Editors' note, July 25, 2012: One year later, we've taken a second look at our Editors' Choice award winner and the 2011 Tech Car of the Year, the 2012 Audi A7, and have updated this review with more photos and even more detail about the Audi Connect system, including its Wi-Fi hot-spot functionality.
As Audi neatly fills in the odd numbers of its passenger car model A designations, it pushes the technology to new heights. The all-new 2012 Audi A7, which slots in between the A6 and A8, is the latest Audi tech tour de force. And this car carries such impressive technology that it sets the bar for other automakers to reach.
It comes with the best navigation system available among current cars, using Google satellite maps to show the position of the car on a photographic landscape. The A7 is the most connected car around, integrating Google local search with the navigation system, and even listing nearby landmarks with descriptions downloaded from Wikipedia.
In style, the A7 follows the form of theand , with a four-door sedanlike passenger compartment and a hatchback cargo area. However, Audi managed to keep the car's looks tame enough not to inspire the same sort of negative reaction stirred up by the Panamera. The A7's fastback design does not look bulky or awkward.
At first glance, the cargo area under the hatchback doesn't seem to take advantage of all the space afforded by the design. But Audi gave the A7 removable rear deck panels that change the cargo space from a traditional trunk to a wide-open hatchback. It is a surprising bit of practicality in a big, luxury sedan.
The front of the A7 uses the more three-dimensional grille design first seen on last year's. The LED parking lights under the headlights have an evil-looking hook at the end, and the turn signals mimic the look and line of those parking lights, only in yellow.
Similar to on the Audi TT and R8, an automatic rear spoiler rises out of the hatchback as the A7 gains speed. And in a new feature for Audi, the cabin's main LCD motors down and into a dashboard slot when the car powers down. You can also make the LCD disappear at the push of a button.
No better navigation to be found
But with gorgeous Google satellite imagery in place of artificial maps, why would you want to hide the LCD? The navigation system shows essentially the same imagery that you'd see in a Web browser with Google Earth, but it also shows the car moving through the photographic landscape. Audi overlays road graphics with street names, traffic flow and incident information, and a blue route line when the car has a destination programmed.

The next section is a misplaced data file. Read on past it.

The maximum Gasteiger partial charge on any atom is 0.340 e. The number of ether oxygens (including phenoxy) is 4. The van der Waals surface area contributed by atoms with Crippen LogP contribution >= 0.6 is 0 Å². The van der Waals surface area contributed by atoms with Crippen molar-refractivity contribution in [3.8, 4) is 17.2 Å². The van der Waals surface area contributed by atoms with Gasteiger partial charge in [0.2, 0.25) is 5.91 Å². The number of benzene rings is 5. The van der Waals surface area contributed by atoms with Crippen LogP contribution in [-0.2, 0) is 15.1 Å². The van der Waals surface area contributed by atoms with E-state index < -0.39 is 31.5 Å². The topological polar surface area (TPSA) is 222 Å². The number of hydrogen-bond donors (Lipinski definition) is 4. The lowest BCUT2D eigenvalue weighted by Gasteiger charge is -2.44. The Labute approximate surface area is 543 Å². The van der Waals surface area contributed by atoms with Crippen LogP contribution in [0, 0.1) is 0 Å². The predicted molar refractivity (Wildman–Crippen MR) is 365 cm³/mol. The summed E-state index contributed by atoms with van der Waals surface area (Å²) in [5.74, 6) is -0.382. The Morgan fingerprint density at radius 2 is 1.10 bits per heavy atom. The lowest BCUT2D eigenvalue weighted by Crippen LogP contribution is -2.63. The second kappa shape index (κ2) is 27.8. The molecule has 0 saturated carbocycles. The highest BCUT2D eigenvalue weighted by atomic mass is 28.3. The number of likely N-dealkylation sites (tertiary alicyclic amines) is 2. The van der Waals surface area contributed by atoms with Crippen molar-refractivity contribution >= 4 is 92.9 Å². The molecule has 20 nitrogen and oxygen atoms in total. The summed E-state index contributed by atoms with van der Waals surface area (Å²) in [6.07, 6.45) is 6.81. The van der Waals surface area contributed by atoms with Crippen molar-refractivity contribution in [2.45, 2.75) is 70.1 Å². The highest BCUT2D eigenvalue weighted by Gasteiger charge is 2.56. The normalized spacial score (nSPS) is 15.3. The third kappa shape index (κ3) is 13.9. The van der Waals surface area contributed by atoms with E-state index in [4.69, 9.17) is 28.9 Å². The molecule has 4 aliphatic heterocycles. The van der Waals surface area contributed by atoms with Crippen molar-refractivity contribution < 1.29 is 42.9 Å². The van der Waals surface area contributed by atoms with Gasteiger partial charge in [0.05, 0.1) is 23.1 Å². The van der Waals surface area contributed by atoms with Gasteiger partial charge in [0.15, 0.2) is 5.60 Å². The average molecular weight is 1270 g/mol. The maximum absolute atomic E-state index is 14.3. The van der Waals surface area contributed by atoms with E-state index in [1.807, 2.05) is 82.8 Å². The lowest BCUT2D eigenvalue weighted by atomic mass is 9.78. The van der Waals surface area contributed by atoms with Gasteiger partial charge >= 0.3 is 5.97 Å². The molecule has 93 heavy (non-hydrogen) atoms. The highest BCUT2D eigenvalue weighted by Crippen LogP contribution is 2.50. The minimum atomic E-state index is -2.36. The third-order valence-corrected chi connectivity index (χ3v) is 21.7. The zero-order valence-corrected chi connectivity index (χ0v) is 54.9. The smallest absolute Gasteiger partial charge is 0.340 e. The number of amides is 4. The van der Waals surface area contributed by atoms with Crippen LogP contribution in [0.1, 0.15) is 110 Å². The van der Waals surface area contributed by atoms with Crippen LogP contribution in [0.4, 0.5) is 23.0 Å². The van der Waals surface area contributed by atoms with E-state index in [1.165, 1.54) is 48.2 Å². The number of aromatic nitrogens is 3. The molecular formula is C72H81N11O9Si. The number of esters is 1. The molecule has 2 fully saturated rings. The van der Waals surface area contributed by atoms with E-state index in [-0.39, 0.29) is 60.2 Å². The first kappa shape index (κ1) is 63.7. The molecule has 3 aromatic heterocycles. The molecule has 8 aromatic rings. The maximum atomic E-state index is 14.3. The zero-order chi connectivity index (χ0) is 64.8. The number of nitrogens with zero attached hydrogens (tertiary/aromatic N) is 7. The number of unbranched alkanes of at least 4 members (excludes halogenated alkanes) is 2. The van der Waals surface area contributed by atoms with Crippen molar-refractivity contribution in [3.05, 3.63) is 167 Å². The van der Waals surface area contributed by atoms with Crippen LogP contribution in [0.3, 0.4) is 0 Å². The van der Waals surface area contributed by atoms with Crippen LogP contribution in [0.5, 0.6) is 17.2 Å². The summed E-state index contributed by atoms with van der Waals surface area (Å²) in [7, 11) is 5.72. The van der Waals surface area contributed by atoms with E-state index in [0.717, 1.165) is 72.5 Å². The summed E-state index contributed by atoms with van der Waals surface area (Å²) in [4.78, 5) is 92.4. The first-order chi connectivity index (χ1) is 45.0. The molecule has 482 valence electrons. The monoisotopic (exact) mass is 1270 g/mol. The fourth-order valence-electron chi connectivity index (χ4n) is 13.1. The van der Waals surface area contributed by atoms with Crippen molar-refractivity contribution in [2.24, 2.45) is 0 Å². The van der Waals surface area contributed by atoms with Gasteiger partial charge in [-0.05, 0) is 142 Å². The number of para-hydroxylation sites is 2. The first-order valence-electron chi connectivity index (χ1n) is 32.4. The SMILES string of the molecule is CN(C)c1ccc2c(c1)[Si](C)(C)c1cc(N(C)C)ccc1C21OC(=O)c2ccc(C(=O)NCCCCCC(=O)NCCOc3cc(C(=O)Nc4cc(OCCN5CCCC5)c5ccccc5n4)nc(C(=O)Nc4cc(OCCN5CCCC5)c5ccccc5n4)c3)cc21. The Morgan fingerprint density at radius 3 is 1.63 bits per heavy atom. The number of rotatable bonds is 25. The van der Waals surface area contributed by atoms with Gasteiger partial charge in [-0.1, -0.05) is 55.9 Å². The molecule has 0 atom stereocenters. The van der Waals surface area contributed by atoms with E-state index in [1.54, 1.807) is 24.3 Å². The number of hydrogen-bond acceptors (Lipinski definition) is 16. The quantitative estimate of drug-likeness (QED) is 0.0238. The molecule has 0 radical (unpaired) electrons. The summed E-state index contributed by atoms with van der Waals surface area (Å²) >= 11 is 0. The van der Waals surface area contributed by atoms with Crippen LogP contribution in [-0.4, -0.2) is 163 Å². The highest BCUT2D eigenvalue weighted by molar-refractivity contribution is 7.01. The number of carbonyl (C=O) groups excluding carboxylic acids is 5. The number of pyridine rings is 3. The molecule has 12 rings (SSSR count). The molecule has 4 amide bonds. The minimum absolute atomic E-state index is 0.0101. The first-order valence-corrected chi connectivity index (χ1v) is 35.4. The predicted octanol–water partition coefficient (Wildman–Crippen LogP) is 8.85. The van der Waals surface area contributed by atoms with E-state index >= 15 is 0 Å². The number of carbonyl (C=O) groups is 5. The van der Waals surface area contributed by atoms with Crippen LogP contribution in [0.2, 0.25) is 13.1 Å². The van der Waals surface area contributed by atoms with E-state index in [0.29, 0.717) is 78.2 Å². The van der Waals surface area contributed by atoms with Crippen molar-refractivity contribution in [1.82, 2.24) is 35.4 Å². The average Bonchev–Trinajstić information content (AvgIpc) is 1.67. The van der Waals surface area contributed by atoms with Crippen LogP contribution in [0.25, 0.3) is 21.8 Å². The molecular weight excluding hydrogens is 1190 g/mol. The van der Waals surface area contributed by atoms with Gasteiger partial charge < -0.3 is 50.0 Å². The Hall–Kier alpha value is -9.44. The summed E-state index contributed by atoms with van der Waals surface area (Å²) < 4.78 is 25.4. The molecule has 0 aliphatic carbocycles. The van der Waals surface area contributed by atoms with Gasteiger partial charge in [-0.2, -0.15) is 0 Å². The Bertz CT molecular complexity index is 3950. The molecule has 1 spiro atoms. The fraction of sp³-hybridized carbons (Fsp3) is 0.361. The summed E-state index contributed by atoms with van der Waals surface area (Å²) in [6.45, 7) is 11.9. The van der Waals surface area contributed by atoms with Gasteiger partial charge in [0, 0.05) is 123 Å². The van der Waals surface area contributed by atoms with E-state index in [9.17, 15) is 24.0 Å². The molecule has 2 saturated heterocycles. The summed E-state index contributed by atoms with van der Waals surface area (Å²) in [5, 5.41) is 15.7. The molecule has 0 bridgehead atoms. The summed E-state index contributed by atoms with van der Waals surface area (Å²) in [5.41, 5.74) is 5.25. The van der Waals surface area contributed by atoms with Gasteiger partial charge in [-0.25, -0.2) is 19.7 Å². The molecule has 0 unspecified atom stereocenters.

The car uses its own dedicated data pipe, through T-Mobile, to load the maps. It initially loads maps in a 25-mile radius around itself. When it moves beyond that range it downloads more imagery, but if there is no cell phone signal, it merely shows a blurry background image.
The navigation system maintains a set of locally stored maps, with all the topographic detail and 3D rendered buildings of other Audi models' navigation, useful for people who don't care for the satellite look or who don't want to use a phone's data plan. Switching between maps is as easy as changing the map view from 2D to perspective. But it would be nice if the navigation system automatically switched back to its locally stored maps when the data connection fails.
Audi uses the same data connection for another set of services: traffic, weather, gas prices, news, and an entry labeled Travel Information. That last category finds a set of landmarks near the car or another location, sorting them by distance. Each entry includes photographs and descriptive text culled from Wikipedia. As these entries are downloaded from the Internet, it can take a little time for the list populate. To prevent distracted driving, the list of landmarks blanks out when the car is moving.
The A7 is also able to share its connection to the Internet with up to eight wireless devices when its Wi-Fi hot-spot feature is activated. The 3G pipe doesn't offer those devices the fastest connection to the Web -- streaming eight simultaneous YouTube videos seems out of the question -- but it's certainly good enough to allow backseat passengers to tweet, check Facebook, and check e-mail to their hearts' content.
As in the A8, Audi includes its new Multimedia Interface (MMI) controller, which supplements the dial and surrounding buttons with a touch pad. Drivers can trace with a fingertip on the touch pad to input letters and numbers, as when entering search terms and street addresses. This touch pad works extremely well, translating the sloppiest handwriting accurately. And the interface is easy to use while driving, without having to look down at the touch pad or even at the LCD thanks to audible feedback of each input character.
Audi added new capabilities to the voice command system in the A7 as well. As before, drivers can place calls by saying the name of anyone in a paired phone's contact list. But voice command also works with Google local search. You need merely say "online destinations" followed by search terms, such as "Chicago pizza," and a list of relevant location results will download, showing up on the LCD. Audi also implemented vocal music requests by album or artist name for songs stored on the car's hard drive.
Along with hard-drive storage for music, Audi includes its proprietary interface, a port to which you can attach cables for iPod, USB, Mini-USB, and auxiliary jack. This port resides in the console in a spot easily reachable by the driver. Audi also persists in including SD card slots as a music source in the car, a little overkill considering all the other audio sources. But Audi has not jumped on the Bluetooth streaming bandwagon yet, so a wireless connection for MP3 players is still not an option.